3 Sunday B The calling of the first apostles

Four minute homilies

16-01-2024 • 3 mins

The calling of the first apostles

In the Gospels of these first Sundays we are at the beginning of Jesus’ public life, when he calls the apostles. Today we see Jesus calling the first four, Simon and Andrew, John and James. Last Sunday we saw the first meeting of Jesus with John and Andrew. Today Jesus is formally calling them, together with their brothers to follow him. He found them where they were, working as fishermen, in their own natural habitat, among boats and nets. Jesus is also calling us where we are, in the midst of society, among our relatives and friends, working to make our environment a better place.

Why is Jesus calling them? He doesn’t need people, he is God and he can do whatever he wants. But he prefers to work with us; he thinks that is better for us to give him a hand, for us to feel we are cooperating with him. We are fulfilled when we see that we are making a difference. Saint Josemaria give us a nice comparison, to explain our desire to help God, one he witnessed himself: “We saw a boat approaching the shore. Some men jumped out. They began to haul in the net that trailed behind the boat. It was laden with fishes, all shining like silver. Their feet sank into the sand as they pulled away with amazing strength. Then all of a sudden a little boy appeared. He came up to the rope, seized it with his tiny hands and began to tug away with evident clumsiness. The tough fishermen must have felt their hearts soften, for they allowed the child to join in, without chasing him away, even though he was more of a hindrance than a help. I thought of you and of myself.” God does the same thing with us. We are more of a nuisance, but God’s heart is moved when we try to pull the rope with him.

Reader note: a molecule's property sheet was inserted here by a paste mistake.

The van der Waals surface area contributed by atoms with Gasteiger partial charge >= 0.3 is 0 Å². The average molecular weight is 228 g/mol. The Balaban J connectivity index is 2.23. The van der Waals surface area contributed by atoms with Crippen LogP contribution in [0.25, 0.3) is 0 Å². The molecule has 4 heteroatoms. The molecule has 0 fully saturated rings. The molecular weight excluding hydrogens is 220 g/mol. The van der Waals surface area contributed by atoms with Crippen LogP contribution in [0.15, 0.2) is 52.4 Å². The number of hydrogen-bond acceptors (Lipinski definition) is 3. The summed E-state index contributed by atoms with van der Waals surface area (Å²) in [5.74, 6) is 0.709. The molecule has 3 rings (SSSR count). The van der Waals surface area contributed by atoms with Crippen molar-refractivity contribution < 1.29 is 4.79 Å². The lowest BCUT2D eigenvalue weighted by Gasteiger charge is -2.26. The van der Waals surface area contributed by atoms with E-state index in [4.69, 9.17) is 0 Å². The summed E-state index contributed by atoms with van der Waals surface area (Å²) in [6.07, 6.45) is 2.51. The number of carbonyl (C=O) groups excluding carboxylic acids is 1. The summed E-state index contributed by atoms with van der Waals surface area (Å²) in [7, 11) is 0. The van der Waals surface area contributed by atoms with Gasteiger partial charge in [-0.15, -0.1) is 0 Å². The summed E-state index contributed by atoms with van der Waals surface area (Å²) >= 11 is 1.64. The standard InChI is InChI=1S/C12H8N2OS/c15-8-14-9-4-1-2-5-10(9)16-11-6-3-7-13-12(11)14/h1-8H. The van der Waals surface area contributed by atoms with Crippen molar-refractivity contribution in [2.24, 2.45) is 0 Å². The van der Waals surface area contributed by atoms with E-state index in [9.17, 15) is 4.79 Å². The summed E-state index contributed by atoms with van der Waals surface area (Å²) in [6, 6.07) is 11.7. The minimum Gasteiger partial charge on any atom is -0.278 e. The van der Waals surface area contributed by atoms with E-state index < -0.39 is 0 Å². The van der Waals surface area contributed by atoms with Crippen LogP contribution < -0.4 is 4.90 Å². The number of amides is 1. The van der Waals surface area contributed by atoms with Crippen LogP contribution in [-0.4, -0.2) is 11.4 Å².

Why isn’t Jesus calling more people? He is, but some people don’t want to give him a hand, others don’t listen to his voice, and others begin to help him, but they get discouraged or disappointed, and abandon the task. He tells us to pray more: “The harvest is plentiful, but the labourers are few; pray therefore to the Lord of the harvest to send more labourers to his harvest.” But don’t worry; God normally uses a few people for us to see that it is him doing the job. We should be very grateful to see that he is working with us, that he allows us to give him a hand.

Why did Jesus call mainly fishermen? He centred his ministry around the lake of Gennesaret, but there were other people around there with different professions. He must have found that fishermen have virtues suitable for fishing men: patience, constancy, perseverance, endurance and hard working habits. Maybe he wanted his 12 apostles to come from the same place, to know each other prior to their calling, to have a group already bonded. We don’t know; all we can do is to beat around the bush, but at the end of the day God does what he wants, and he knows what he is doing.

All the apostles left everything to be able to follow Jesus. Today we see John and Andrew leaving the boat and their father behind. I imagine Zebedee, their father, looking at them from the boat, not agreeing with the decision of his sons. This is the condition of a true apostle. It is not the matter of how much we have or what we have, but if we want to follow Jesus closer, we need to leave things behind. To increase our speed we need to travel light.

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